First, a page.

When the U.S. Endangered Species Act was adopted by Congress and signed into law by President Richard Nixon in 1973, the law’s intent was to prevent extinction of plant and animal species imperiled by unchecked economic growth and development.
Since then the ESA has resulted in the listing of more than 2,000 plants and animals. Some, like the Bald Eagle and the Gray Wolf, were likely saved from oblivion due to the law. But there is something not widely known: Of the more than 2,000 endangered species listed, less than 30 have been removed because of improved populations.
With less than 1 percent of the listed species making a turnaround, it could be argued that the Endangered Species Act hasn’t produced viable results. In fact, it could even be argued that the act serves little utility at all; it can’t offer a guarantee of survival, and inflicts economic hardship on communities that have the misfortune of being home for an endangered plant or animal.
Which brings us to last Thursday’s front-page story, “Least chub loses potential endangered species status.” The U.S. Fish and Wildlife Service announced on Aug. 25 that it had removed Utah’s least chub from a candidate waiting list. The fish and wildlife service said statewide conservation efforts have successfully reversed the decline of the fish, prompting its removal.
Barely over two inches long and thought to be, as a species, a few million years old, Iotichthys Phlegethontis hails from ancient Lake Bonneville. Although the lake disappeared several thousand years ago, the least chub found a way to thrive in tributaries around the Great Salt Lake, Utah Lake, Sevier Lake and other water sources along the Wasatch Front, including numerous springs in Tooele, Juab and Millard counties.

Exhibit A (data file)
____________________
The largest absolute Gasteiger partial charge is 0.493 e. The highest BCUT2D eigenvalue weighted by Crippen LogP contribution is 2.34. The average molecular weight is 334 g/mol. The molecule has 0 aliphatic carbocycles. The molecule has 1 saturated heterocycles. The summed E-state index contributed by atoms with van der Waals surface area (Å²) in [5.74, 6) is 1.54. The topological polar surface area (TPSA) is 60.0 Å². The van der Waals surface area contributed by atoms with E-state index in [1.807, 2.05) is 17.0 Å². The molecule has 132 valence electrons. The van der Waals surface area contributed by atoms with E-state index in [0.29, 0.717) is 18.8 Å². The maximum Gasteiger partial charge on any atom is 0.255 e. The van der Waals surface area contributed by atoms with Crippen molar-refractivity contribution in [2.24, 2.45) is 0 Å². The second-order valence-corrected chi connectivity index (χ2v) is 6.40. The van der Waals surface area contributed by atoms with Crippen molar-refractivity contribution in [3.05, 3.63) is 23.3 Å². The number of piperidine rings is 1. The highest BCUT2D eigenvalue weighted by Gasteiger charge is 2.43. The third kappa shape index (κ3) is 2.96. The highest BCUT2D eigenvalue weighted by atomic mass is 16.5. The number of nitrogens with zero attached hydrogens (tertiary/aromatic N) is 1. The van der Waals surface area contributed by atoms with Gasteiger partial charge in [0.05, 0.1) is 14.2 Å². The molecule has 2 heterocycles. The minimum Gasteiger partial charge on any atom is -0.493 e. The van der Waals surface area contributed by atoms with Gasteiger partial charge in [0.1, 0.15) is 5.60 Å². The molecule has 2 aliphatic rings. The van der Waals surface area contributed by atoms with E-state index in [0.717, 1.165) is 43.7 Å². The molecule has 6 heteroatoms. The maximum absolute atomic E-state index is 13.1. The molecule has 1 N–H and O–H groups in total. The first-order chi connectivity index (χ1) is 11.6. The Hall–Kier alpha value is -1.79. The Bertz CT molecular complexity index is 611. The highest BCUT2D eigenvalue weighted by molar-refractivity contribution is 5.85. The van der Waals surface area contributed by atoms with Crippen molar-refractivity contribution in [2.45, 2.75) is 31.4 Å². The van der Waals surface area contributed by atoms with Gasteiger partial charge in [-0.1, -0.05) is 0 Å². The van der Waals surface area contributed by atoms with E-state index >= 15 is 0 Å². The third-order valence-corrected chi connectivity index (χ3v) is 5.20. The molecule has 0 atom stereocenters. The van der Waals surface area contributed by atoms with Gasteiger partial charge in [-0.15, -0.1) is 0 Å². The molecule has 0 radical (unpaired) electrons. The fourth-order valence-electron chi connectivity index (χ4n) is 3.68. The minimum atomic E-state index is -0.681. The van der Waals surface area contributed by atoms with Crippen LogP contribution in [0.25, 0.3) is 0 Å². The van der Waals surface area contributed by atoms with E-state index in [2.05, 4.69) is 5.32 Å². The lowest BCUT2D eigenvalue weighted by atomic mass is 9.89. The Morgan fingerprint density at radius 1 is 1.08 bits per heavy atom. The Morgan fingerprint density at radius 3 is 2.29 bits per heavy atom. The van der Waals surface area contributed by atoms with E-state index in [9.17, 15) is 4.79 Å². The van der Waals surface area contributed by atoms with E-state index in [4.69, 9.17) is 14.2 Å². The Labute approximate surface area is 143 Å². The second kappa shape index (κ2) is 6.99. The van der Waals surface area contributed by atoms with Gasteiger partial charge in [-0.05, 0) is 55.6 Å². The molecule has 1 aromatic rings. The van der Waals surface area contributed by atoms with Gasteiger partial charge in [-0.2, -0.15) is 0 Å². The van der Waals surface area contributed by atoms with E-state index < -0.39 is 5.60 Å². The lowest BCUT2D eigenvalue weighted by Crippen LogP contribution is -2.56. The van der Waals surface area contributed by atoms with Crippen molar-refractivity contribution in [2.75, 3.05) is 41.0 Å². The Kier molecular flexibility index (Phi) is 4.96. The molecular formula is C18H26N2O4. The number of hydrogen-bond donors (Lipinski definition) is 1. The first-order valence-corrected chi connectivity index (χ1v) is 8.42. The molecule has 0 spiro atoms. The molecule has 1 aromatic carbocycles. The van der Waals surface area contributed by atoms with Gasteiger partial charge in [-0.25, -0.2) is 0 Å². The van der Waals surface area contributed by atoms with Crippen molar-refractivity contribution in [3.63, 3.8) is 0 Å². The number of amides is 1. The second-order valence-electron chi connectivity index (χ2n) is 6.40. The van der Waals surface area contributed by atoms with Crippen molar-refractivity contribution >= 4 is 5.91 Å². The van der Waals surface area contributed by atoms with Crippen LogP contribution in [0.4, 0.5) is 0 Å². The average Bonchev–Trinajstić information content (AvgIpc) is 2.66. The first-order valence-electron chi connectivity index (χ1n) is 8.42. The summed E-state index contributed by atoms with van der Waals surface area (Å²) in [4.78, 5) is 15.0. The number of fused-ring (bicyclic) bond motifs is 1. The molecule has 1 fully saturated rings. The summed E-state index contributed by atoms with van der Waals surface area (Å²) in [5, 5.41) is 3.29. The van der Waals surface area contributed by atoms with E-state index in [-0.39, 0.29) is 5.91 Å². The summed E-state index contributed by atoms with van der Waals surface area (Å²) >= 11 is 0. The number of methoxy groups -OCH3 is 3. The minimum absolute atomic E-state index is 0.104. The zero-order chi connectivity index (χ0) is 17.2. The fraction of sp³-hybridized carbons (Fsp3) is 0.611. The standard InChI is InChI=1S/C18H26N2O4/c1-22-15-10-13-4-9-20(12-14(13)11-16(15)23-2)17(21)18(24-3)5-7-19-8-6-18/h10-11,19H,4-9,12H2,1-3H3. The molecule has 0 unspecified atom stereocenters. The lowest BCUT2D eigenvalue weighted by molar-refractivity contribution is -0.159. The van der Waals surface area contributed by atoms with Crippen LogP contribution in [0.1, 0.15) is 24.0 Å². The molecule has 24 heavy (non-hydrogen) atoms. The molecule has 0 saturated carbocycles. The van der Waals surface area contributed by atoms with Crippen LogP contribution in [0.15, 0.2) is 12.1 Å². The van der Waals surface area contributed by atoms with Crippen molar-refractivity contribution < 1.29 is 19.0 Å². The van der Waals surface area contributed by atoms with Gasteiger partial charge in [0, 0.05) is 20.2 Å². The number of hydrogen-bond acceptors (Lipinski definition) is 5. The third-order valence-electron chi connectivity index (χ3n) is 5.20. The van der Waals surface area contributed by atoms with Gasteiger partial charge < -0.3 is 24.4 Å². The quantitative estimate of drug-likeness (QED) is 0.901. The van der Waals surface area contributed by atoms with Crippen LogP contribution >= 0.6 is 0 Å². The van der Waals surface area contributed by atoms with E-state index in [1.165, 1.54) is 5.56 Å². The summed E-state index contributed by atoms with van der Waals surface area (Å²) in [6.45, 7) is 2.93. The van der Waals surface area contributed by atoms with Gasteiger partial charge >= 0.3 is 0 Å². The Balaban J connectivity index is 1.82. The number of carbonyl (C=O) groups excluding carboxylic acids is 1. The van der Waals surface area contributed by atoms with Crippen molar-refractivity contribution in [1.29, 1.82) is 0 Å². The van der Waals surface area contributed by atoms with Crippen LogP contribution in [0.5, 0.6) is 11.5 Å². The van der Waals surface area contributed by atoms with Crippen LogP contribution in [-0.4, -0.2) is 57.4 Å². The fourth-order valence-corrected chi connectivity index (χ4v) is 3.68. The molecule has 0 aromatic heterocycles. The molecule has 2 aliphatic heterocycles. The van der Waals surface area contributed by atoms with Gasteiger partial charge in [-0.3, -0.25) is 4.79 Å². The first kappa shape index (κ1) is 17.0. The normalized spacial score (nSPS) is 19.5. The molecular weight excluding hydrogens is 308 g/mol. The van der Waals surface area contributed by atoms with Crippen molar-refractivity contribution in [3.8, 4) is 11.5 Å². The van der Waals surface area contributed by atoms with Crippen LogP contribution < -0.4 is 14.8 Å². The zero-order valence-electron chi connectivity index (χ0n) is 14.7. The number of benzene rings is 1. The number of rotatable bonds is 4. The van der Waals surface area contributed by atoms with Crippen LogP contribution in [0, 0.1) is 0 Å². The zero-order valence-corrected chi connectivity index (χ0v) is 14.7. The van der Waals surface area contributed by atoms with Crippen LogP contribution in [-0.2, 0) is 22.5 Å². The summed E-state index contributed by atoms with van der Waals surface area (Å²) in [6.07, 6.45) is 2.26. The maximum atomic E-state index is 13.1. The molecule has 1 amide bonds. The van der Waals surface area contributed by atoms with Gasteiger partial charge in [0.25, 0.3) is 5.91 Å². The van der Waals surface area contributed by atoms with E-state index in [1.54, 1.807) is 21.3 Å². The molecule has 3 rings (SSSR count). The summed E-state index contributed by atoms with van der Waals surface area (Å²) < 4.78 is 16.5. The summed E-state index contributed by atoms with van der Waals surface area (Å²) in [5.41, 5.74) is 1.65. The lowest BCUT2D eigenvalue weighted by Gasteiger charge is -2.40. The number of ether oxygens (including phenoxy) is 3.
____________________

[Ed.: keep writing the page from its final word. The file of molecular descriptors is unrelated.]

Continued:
But by the late 1970s they had mostly disappeared due to urbanization, water development projects, livestock impacts and predation. In the 1990s, the fish could only be found in six small spring-fed pools in Millard and Juab counties. In 2007 environmental groups and the Goshute Indian Tribe petitioned for the fish to be listed as a threatened or endangered species.
But in the fall of 2011, the Utah Division of Wildlife Resources and Deseret Chemical Depot (today’s Tooele Army Depot South Area), began a unique collaborative project. The DWR planted some 500 least chubs in a pair of ponds on DCD property, which had been rehabilitated for the fish by DCD employees. That introduction was done to hopefully establish a “refuge population” for one of the six remaining vestiges of this ancient fish at Mona Springs in Juab County.
Thanks to the initiative by the DWR and DCD, the little fish is thriving in the pond and will be used to restock Mona Springs.
The local least chub population has improved enough that it is no longer a candidate for an ESA listing. And that’s good news, due to the potential impacts a listing would have on development, agricultural and related activities on public and private lands. We do question, however, if all threats to the fish have been effectively removed or reduced for the long term.
Because of that doubt, it is hoped that the groups responsible for improving the least chub’s survival will continue their vigilance to protect the fish. Without such care, an ancient remnant of Lake Bonneville may regrettably disappear — forever.